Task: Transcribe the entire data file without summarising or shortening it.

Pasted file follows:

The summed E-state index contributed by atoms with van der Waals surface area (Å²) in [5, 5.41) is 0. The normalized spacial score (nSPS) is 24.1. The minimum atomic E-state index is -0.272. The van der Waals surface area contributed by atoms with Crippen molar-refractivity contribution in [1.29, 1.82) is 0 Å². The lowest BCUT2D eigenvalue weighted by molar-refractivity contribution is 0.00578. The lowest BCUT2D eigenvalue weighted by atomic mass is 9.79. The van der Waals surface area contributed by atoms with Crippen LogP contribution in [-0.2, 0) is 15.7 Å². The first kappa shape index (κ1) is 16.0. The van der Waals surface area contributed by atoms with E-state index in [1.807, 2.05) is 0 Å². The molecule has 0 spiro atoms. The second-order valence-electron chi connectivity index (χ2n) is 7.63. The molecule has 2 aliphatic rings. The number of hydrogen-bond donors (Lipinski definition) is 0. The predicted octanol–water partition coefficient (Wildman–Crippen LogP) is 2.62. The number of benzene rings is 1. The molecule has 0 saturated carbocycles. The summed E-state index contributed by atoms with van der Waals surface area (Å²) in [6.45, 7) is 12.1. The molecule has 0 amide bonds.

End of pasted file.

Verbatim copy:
The summed E-state index contributed by atoms with van der Waals surface area (Å²) in [5, 5.41) is 0. The normalized spacial score (nSPS) is 24.1. The minimum atomic E-state index is -0.272. The van der Waals surface area contributed by atoms with Crippen molar-refractivity contribution in [1.29, 1.82) is 0 Å². The lowest BCUT2D eigenvalue weighted by molar-refractivity contribution is 0.00578. The lowest BCUT2D eigenvalue weighted by atomic mass is 9.79. The van der Waals surface area contributed by atoms with Crippen LogP contribution in [-0.2, 0) is 15.7 Å². The first kappa shape index (κ1) is 16.0. The van der Waals surface area contributed by atoms with E-state index in [1.807, 2.05) is 0 Å². The molecule has 0 spiro atoms. The second-order valence-electron chi connectivity index (χ2n) is 7.63. The molecule has 2 aliphatic rings. The number of hydrogen-bond donors (Lipinski definition) is 0. The predicted octanol–water partition coefficient (Wildman–Crippen LogP) is 2.62. The number of benzene rings is 1. The molecule has 0 saturated carbocycles. The summed E-state index contributed by atoms with van der Waals surface area (Å²) in [6.45, 7) is 12.1. The molecule has 0 amide bonds.